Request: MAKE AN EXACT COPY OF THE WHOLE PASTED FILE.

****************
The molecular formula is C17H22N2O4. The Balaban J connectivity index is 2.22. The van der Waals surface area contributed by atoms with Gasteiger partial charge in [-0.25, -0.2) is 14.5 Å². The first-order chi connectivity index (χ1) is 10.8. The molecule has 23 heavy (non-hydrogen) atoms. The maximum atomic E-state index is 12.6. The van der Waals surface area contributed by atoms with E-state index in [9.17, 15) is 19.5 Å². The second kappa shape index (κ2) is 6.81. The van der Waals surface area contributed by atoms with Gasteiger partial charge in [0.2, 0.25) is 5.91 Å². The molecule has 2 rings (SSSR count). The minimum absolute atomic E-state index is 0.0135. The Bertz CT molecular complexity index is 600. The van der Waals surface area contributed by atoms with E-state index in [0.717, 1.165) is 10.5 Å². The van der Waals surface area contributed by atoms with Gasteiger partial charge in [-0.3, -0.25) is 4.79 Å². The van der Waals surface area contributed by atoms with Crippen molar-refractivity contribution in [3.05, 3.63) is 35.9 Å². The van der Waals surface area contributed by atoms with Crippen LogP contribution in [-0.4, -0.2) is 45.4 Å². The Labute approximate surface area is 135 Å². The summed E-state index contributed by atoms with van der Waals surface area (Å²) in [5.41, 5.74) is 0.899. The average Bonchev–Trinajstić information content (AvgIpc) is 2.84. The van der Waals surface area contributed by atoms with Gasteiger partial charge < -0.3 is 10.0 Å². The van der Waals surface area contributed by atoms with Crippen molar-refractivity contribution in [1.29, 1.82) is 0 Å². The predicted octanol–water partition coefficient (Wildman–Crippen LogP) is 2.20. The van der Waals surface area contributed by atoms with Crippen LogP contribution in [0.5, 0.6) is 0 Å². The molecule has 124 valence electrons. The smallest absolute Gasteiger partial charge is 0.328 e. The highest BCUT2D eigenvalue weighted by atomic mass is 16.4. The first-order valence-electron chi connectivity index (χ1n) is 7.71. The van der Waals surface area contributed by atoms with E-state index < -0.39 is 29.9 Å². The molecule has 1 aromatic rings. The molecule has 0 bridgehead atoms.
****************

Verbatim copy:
The molecular formula is C17H22N2O4. The Balaban J connectivity index is 2.22. The van der Waals surface area contributed by atoms with Gasteiger partial charge in [-0.25, -0.2) is 14.5 Å². The first-order chi connectivity index (χ1) is 10.8. The molecule has 23 heavy (non-hydrogen) atoms. The maximum atomic E-state index is 12.6. The van der Waals surface area contributed by atoms with E-state index in [9.17, 15) is 19.5 Å². The second kappa shape index (κ2) is 6.81. The van der Waals surface area contributed by atoms with Gasteiger partial charge in [0.2, 0.25) is 5.91 Å². The molecule has 2 rings (SSSR count). The minimum absolute atomic E-state index is 0.0135. The Bertz CT molecular complexity index is 600. The van der Waals surface area contributed by atoms with E-state index in [0.717, 1.165) is 10.5 Å². The van der Waals surface area contributed by atoms with Gasteiger partial charge in [-0.3, -0.25) is 4.79 Å². The van der Waals surface area contributed by atoms with Crippen molar-refractivity contribution in [3.05, 3.63) is 35.9 Å². The van der Waals surface area contributed by atoms with Crippen LogP contribution in [-0.4, -0.2) is 45.4 Å². The Labute approximate surface area is 135 Å². The summed E-state index contributed by atoms with van der Waals surface area (Å²) in [5.41, 5.74) is 0.899. The average Bonchev–Trinajstić information content (AvgIpc) is 2.84. The van der Waals surface area contributed by atoms with Gasteiger partial charge < -0.3 is 10.0 Å². The van der Waals surface area contributed by atoms with Crippen molar-refractivity contribution in [1.29, 1.82) is 0 Å². The predicted octanol–water partition coefficient (Wildman–Crippen LogP) is 2.20. The van der Waals surface area contributed by atoms with Crippen LogP contribution in [0.5, 0.6) is 0 Å². The molecule has 124 valence electrons. The smallest absolute Gasteiger partial charge is 0.328 e. The highest BCUT2D eigenvalue weighted by atomic mass is 16.4. The first-order valence-electron chi connectivity index (χ1n) is 7.71. The van der Waals surface area contributed by atoms with E-state index < -0.39 is 29.9 Å². The molecule has 1 aromatic rings. The molecule has 0 bridgehead atoms.